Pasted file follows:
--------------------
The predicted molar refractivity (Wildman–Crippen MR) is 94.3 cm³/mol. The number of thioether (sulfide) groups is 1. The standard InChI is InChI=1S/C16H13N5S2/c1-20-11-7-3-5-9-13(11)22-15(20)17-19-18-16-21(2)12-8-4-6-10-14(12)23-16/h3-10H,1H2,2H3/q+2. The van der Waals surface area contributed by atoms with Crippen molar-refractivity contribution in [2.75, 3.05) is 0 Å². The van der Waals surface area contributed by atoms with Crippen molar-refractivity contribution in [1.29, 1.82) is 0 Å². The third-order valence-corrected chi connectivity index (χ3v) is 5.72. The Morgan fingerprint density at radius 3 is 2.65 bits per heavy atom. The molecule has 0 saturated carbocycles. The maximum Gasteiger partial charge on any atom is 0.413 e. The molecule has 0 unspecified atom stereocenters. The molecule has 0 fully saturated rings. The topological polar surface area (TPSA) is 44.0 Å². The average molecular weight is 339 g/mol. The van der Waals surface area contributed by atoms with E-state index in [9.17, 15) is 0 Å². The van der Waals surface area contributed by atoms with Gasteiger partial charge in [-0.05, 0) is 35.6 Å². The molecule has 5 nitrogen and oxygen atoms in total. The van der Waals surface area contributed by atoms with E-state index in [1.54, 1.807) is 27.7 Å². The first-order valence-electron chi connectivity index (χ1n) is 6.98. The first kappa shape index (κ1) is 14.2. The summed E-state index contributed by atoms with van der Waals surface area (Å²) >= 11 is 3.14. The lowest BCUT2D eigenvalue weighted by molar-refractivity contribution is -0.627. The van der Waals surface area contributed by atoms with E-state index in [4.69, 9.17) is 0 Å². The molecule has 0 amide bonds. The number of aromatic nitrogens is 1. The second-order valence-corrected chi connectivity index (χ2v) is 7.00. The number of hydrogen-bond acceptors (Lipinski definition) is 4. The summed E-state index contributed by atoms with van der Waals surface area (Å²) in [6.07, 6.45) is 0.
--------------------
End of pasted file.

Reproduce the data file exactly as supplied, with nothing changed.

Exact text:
The predicted molar refractivity (Wildman–Crippen MR) is 94.3 cm³/mol. The number of thioether (sulfide) groups is 1. The standard InChI is InChI=1S/C16H13N5S2/c1-20-11-7-3-5-9-13(11)22-15(20)17-19-18-16-21(2)12-8-4-6-10-14(12)23-16/h3-10H,1H2,2H3/q+2. The van der Waals surface area contributed by atoms with Crippen molar-refractivity contribution in [2.75, 3.05) is 0 Å². The van der Waals surface area contributed by atoms with Crippen molar-refractivity contribution in [1.29, 1.82) is 0 Å². The third-order valence-corrected chi connectivity index (χ3v) is 5.72. The Morgan fingerprint density at radius 3 is 2.65 bits per heavy atom. The molecule has 0 saturated carbocycles. The maximum Gasteiger partial charge on any atom is 0.413 e. The molecule has 0 unspecified atom stereocenters. The molecule has 0 fully saturated rings. The topological polar surface area (TPSA) is 44.0 Å². The average molecular weight is 339 g/mol. The van der Waals surface area contributed by atoms with E-state index in [9.17, 15) is 0 Å². The van der Waals surface area contributed by atoms with Gasteiger partial charge in [-0.05, 0) is 35.6 Å². The molecule has 5 nitrogen and oxygen atoms in total. The van der Waals surface area contributed by atoms with E-state index in [1.54, 1.807) is 27.7 Å². The first-order valence-electron chi connectivity index (χ1n) is 6.98. The first kappa shape index (κ1) is 14.2. The summed E-state index contributed by atoms with van der Waals surface area (Å²) >= 11 is 3.14. The lowest BCUT2D eigenvalue weighted by molar-refractivity contribution is -0.627. The van der Waals surface area contributed by atoms with E-state index in [4.69, 9.17) is 0 Å². The molecule has 0 amide bonds. The number of aromatic nitrogens is 1. The second-order valence-corrected chi connectivity index (χ2v) is 7.00. The number of hydrogen-bond acceptors (Lipinski definition) is 4. The summed E-state index contributed by atoms with van der Waals surface area (Å²) in [6.07, 6.45) is 0.